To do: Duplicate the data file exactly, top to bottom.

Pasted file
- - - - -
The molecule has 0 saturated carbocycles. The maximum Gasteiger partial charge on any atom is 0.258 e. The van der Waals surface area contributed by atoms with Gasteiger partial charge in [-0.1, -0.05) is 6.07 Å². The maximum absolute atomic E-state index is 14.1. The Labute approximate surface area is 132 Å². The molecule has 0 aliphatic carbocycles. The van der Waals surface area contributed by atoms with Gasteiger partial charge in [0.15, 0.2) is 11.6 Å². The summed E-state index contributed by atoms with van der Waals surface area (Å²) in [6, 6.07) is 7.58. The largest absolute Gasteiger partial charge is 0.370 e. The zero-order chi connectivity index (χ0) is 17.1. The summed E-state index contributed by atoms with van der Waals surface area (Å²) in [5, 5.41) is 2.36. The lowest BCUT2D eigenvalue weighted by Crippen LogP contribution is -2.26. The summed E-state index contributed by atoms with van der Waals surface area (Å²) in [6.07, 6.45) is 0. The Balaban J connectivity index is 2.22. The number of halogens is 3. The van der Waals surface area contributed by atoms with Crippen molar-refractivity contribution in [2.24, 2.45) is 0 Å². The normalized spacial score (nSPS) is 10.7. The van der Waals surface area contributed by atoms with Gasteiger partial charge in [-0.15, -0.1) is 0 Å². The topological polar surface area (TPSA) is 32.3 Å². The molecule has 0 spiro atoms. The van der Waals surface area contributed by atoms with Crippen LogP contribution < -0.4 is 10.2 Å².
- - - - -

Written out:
The molecule has 0 saturated carbocycles. The maximum Gasteiger partial charge on any atom is 0.258 e. The van der Waals surface area contributed by atoms with Gasteiger partial charge in [-0.1, -0.05) is 6.07 Å². The maximum absolute atomic E-state index is 14.1. The Labute approximate surface area is 132 Å². The molecule has 0 aliphatic carbocycles. The van der Waals surface area contributed by atoms with Gasteiger partial charge in [0.15, 0.2) is 11.6 Å². The summed E-state index contributed by atoms with van der Waals surface area (Å²) in [6, 6.07) is 7.58. The largest absolute Gasteiger partial charge is 0.370 e. The zero-order chi connectivity index (χ0) is 17.1. The summed E-state index contributed by atoms with van der Waals surface area (Å²) in [5, 5.41) is 2.36. The lowest BCUT2D eigenvalue weighted by Crippen LogP contribution is -2.26. The summed E-state index contributed by atoms with van der Waals surface area (Å²) in [6.07, 6.45) is 0. The Balaban J connectivity index is 2.22. The number of halogens is 3. The van der Waals surface area contributed by atoms with Crippen molar-refractivity contribution in [2.24, 2.45) is 0 Å². The normalized spacial score (nSPS) is 10.7. The van der Waals surface area contributed by atoms with Gasteiger partial charge in [-0.15, -0.1) is 0 Å². The topological polar surface area (TPSA) is 32.3 Å². The molecule has 0 spiro atoms. The van der Waals surface area contributed by atoms with Crippen LogP contribution < -0.4 is 10.2 Å².